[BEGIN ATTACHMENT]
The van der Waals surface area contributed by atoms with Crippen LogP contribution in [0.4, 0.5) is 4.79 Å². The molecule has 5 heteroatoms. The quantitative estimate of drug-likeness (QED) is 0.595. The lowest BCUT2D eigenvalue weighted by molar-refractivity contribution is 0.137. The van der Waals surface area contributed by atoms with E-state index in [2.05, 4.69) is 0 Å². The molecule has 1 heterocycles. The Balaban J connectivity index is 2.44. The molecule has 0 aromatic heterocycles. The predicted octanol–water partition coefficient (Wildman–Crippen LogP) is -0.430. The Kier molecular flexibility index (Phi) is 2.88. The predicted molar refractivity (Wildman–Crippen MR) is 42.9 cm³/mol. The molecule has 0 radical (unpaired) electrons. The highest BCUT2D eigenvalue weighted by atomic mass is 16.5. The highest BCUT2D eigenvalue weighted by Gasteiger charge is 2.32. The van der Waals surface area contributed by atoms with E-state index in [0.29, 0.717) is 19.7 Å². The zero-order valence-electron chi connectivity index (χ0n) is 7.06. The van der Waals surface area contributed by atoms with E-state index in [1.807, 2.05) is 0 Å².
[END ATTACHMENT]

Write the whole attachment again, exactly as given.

The van der Waals surface area contributed by atoms with Crippen LogP contribution in [0.4, 0.5) is 4.79 Å². The molecule has 5 heteroatoms. The quantitative estimate of drug-likeness (QED) is 0.595. The lowest BCUT2D eigenvalue weighted by molar-refractivity contribution is 0.137. The van der Waals surface area contributed by atoms with E-state index in [2.05, 4.69) is 0 Å². The molecule has 1 heterocycles. The Balaban J connectivity index is 2.44. The molecule has 0 aromatic heterocycles. The predicted octanol–water partition coefficient (Wildman–Crippen LogP) is -0.430. The Kier molecular flexibility index (Phi) is 2.88. The predicted molar refractivity (Wildman–Crippen MR) is 42.9 cm³/mol. The molecule has 0 radical (unpaired) electrons. The highest BCUT2D eigenvalue weighted by atomic mass is 16.5. The highest BCUT2D eigenvalue weighted by Gasteiger charge is 2.32. The van der Waals surface area contributed by atoms with E-state index in [0.29, 0.717) is 19.7 Å². The zero-order valence-electron chi connectivity index (χ0n) is 7.06. The van der Waals surface area contributed by atoms with E-state index in [1.807, 2.05) is 0 Å².